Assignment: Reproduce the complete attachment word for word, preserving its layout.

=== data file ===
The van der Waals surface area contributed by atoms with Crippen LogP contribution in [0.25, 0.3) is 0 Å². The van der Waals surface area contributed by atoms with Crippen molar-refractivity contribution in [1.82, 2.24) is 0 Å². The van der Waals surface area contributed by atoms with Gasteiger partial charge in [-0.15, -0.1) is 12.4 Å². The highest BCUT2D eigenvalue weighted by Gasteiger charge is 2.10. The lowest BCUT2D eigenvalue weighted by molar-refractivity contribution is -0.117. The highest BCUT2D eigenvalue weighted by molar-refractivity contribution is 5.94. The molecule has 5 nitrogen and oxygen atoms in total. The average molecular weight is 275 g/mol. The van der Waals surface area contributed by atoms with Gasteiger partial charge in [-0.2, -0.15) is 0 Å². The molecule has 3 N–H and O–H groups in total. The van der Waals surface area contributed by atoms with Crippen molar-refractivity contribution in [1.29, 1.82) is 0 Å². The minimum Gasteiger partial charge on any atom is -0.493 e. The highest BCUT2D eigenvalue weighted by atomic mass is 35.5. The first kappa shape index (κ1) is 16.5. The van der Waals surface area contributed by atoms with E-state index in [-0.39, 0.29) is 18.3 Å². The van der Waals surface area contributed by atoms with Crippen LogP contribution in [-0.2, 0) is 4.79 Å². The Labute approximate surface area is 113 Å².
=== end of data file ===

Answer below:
The van der Waals surface area contributed by atoms with Crippen LogP contribution in [0.25, 0.3) is 0 Å². The van der Waals surface area contributed by atoms with Crippen molar-refractivity contribution in [1.82, 2.24) is 0 Å². The van der Waals surface area contributed by atoms with Gasteiger partial charge in [-0.15, -0.1) is 12.4 Å². The highest BCUT2D eigenvalue weighted by Gasteiger charge is 2.10. The lowest BCUT2D eigenvalue weighted by molar-refractivity contribution is -0.117. The highest BCUT2D eigenvalue weighted by molar-refractivity contribution is 5.94. The molecule has 5 nitrogen and oxygen atoms in total. The average molecular weight is 275 g/mol. The van der Waals surface area contributed by atoms with Gasteiger partial charge in [-0.2, -0.15) is 0 Å². The molecule has 3 N–H and O–H groups in total. The van der Waals surface area contributed by atoms with Crippen molar-refractivity contribution in [1.29, 1.82) is 0 Å². The minimum Gasteiger partial charge on any atom is -0.493 e. The highest BCUT2D eigenvalue weighted by atomic mass is 35.5. The first kappa shape index (κ1) is 16.5. The van der Waals surface area contributed by atoms with E-state index in [-0.39, 0.29) is 18.3 Å². The van der Waals surface area contributed by atoms with Crippen LogP contribution in [-0.2, 0) is 4.79 Å². The Labute approximate surface area is 113 Å².